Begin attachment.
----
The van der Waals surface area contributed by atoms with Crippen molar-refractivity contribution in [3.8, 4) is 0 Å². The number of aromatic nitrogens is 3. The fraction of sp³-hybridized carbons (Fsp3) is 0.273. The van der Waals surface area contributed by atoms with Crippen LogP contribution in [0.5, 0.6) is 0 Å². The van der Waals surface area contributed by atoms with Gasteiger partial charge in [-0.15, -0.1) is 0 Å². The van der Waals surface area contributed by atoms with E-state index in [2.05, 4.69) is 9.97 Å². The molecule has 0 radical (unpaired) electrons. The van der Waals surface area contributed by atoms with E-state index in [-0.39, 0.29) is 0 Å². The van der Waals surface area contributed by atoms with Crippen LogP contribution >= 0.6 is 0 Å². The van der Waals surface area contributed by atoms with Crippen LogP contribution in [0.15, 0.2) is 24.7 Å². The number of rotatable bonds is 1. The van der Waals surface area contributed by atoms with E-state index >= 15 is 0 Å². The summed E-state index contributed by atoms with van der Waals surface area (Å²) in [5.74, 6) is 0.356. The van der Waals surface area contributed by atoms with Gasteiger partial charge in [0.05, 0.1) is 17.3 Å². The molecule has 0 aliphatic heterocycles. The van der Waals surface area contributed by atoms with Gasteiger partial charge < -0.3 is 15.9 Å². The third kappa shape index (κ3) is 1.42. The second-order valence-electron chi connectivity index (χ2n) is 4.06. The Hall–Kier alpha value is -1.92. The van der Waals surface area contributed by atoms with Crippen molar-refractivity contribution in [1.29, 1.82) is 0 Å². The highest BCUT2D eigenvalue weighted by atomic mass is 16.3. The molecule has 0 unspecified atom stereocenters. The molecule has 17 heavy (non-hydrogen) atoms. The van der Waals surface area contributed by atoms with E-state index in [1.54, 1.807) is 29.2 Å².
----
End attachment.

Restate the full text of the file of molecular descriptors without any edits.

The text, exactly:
The van der Waals surface area contributed by atoms with Crippen molar-refractivity contribution in [3.8, 4) is 0 Å². The number of aromatic nitrogens is 3. The fraction of sp³-hybridized carbons (Fsp3) is 0.273. The van der Waals surface area contributed by atoms with Crippen LogP contribution in [0.5, 0.6) is 0 Å². The van der Waals surface area contributed by atoms with Gasteiger partial charge in [-0.15, -0.1) is 0 Å². The van der Waals surface area contributed by atoms with E-state index in [2.05, 4.69) is 9.97 Å². The molecule has 0 radical (unpaired) electrons. The van der Waals surface area contributed by atoms with E-state index in [-0.39, 0.29) is 0 Å². The van der Waals surface area contributed by atoms with Crippen LogP contribution >= 0.6 is 0 Å². The van der Waals surface area contributed by atoms with Crippen LogP contribution in [0.15, 0.2) is 24.7 Å². The number of rotatable bonds is 1. The van der Waals surface area contributed by atoms with E-state index >= 15 is 0 Å². The summed E-state index contributed by atoms with van der Waals surface area (Å²) in [5.74, 6) is 0.356. The van der Waals surface area contributed by atoms with Gasteiger partial charge in [0.05, 0.1) is 17.3 Å². The molecule has 0 aliphatic heterocycles. The van der Waals surface area contributed by atoms with Gasteiger partial charge < -0.3 is 15.9 Å². The third kappa shape index (κ3) is 1.42. The second-order valence-electron chi connectivity index (χ2n) is 4.06. The Hall–Kier alpha value is -1.92. The van der Waals surface area contributed by atoms with Crippen molar-refractivity contribution in [1.29, 1.82) is 0 Å². The highest BCUT2D eigenvalue weighted by atomic mass is 16.3. The molecule has 0 unspecified atom stereocenters. The molecule has 17 heavy (non-hydrogen) atoms. The van der Waals surface area contributed by atoms with E-state index in [1.54, 1.807) is 29.2 Å².